Department of Family and Children Services(877) 423-4746The Department of Family and Children Services is the main starting point for individuals applying for Medicaid in Georgia. Seniors can contact the organization number for help during the application process, then make changes to an application and to ask general questions about coverage. offers basic information about government benefit programs. These programs are searchable by state and type. The site provides eligibility information about Medicaid, how to apply and contact information.
Georgia Legal Aid(404) 524-5811Georgia Legal Aid provides low-income seniors with access to legal assistance in areas like guardianship, wills, consumer issues and elder abuse. Legal Aid also provides information about Medicaid and Medicare and even helps in instances of insurance fraud.

Can You Use Medicare to Pay for Senior Living in Georgia?

Unfortunately, Medicare does not cover the cost of assisted living, independent living, or memory care. Unlike nursing homes, these care types are not considered to be “clinical settings” and so are not eligible for Medicare coverage. That being said, those who live in these communities can still use Medicare to cover the cost of approved medications, doctor visits, medical equipment, etc.

When it comes to nursing home care, it gets much more complicated. Medicare does provide limited coverage for a qualified stay in a nursing home,but there are strict rules and requirements of which you should be aware. This benefit is available to seniors who have been hospitalized for at least three days, excluding the date of discharge.

Once you’ve met the hospitalization requirement, Medicare will pay for up to 100 days in a skilled nursing facility (per benefit period). While the first 20 days are covered in full, there is a daily coinsurance rate that must be paid starting on day 21. After day 100, seniors are responsible for the entire cost.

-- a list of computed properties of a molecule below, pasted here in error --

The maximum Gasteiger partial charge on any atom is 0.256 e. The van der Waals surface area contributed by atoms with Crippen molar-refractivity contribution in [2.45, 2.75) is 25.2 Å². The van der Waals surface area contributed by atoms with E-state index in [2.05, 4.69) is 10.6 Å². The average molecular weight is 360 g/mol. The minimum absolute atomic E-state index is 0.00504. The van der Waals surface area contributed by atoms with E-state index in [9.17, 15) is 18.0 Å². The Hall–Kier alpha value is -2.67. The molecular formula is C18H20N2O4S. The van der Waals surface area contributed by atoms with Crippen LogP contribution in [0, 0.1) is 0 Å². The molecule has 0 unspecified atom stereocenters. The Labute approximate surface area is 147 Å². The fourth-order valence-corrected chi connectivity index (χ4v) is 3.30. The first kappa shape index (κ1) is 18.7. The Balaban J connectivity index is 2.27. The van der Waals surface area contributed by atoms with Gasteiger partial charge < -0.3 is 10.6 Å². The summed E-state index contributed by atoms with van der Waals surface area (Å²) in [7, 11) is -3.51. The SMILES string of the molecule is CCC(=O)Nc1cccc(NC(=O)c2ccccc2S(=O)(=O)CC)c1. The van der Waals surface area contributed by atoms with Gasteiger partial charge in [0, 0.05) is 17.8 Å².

Medicare CoverageMedicare Coverage DurationCoinsurance Requirement?
Assisted LivingNoneN/AN/A
Independent LivingNoneN/AN/A
Memory CareNoneN/AN/A
Nursing Home CareLimited100 Days Per Benefit PeriodYes – After 20 Days

What Nursing Home Care Services Does Medicare Cover?

Medicare covers a number of specific services, including:

  • Meals
  • A semiprivate room
  • Medications
  • Skilled nursing services
  • Physical therapy
  • Occupational therapy
  • Speech therapy
  • Audiologist care
  • Medical supplies
  • Medical social services
  • Nutritional counseling
  • Ambulance transportation

What Nursing Home Care Services Aren’t Covered by Medicare?

Medicare does not cover long-term custodial care that addresses seniors’ day-to-day needs. This includes help with daily activities, such as bathing, dressing and using medical equipment.

Georgia seniors have access to several organizations that can assist with the Medicare application process. These organizations may also check to see if a senior is eligible for other assistance in paying for long-term care.

GeorgiaCares(866) 552-4464GeorgiaCares provides Medicare counselors who can assist with the application process. This program operates as the State Health Insurance Program (SHIP) which is administered throughout the Division of Aging Services. SHIP counselors can go over medical billing, Medicare plan benefits, Explanation of Benefits and help seniors decide whether or not supplemental insurance is needed. is the main federal website for applying for and getting information on Medicare. Individuals may call the program directly to speak with trained counselors who can explain the different program options and help seniors understand which type is best suited for their needs.
AARP(888) 687-2277AARP provides trained counselors who can answer insurance-related questions and provide details about Medicare. The website also offers a database of information that may be of interest to seniors on a wide variety of topics.

Are There Other Financial Assistance Options for Senior Living in Georgia?

Depending on your unique situation, there may be other financial assistance options to partially or fully cover the cost of senior living in Georgia. Below, we cover some of the common ways that seniors can make senior living options such as assisted living or memory care more affordable.